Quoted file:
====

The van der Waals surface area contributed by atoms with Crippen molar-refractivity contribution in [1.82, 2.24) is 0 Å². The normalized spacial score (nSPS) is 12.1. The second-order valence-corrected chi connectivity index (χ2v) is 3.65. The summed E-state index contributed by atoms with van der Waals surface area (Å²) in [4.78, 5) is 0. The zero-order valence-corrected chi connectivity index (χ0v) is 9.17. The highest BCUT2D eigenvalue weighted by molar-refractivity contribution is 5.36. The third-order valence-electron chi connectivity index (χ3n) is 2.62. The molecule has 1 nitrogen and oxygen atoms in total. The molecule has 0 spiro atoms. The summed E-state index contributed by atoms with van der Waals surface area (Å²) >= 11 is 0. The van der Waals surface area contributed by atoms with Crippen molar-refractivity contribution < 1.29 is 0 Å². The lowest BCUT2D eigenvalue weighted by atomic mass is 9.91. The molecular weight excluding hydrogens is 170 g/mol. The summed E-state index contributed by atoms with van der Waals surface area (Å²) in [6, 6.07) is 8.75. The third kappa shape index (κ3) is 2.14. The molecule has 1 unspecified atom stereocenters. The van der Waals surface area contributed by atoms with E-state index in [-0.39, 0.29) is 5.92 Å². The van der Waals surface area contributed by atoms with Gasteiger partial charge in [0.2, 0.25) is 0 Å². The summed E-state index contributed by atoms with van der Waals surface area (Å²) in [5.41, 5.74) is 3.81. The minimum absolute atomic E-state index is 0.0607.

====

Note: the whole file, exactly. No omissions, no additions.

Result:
The van der Waals surface area contributed by atoms with Crippen molar-refractivity contribution in [1.82, 2.24) is 0 Å². The normalized spacial score (nSPS) is 12.1. The second-order valence-corrected chi connectivity index (χ2v) is 3.65. The summed E-state index contributed by atoms with van der Waals surface area (Å²) in [4.78, 5) is 0. The zero-order valence-corrected chi connectivity index (χ0v) is 9.17. The highest BCUT2D eigenvalue weighted by molar-refractivity contribution is 5.36. The third-order valence-electron chi connectivity index (χ3n) is 2.62. The molecule has 1 nitrogen and oxygen atoms in total. The molecule has 0 spiro atoms. The summed E-state index contributed by atoms with van der Waals surface area (Å²) >= 11 is 0. The van der Waals surface area contributed by atoms with Crippen molar-refractivity contribution < 1.29 is 0 Å². The lowest BCUT2D eigenvalue weighted by atomic mass is 9.91. The molecular weight excluding hydrogens is 170 g/mol. The summed E-state index contributed by atoms with van der Waals surface area (Å²) in [6, 6.07) is 8.75. The third kappa shape index (κ3) is 2.14. The molecule has 1 unspecified atom stereocenters. The van der Waals surface area contributed by atoms with E-state index in [-0.39, 0.29) is 5.92 Å². The van der Waals surface area contributed by atoms with Gasteiger partial charge in [0.2, 0.25) is 0 Å². The summed E-state index contributed by atoms with van der Waals surface area (Å²) in [5.41, 5.74) is 3.81. The minimum absolute atomic E-state index is 0.0607.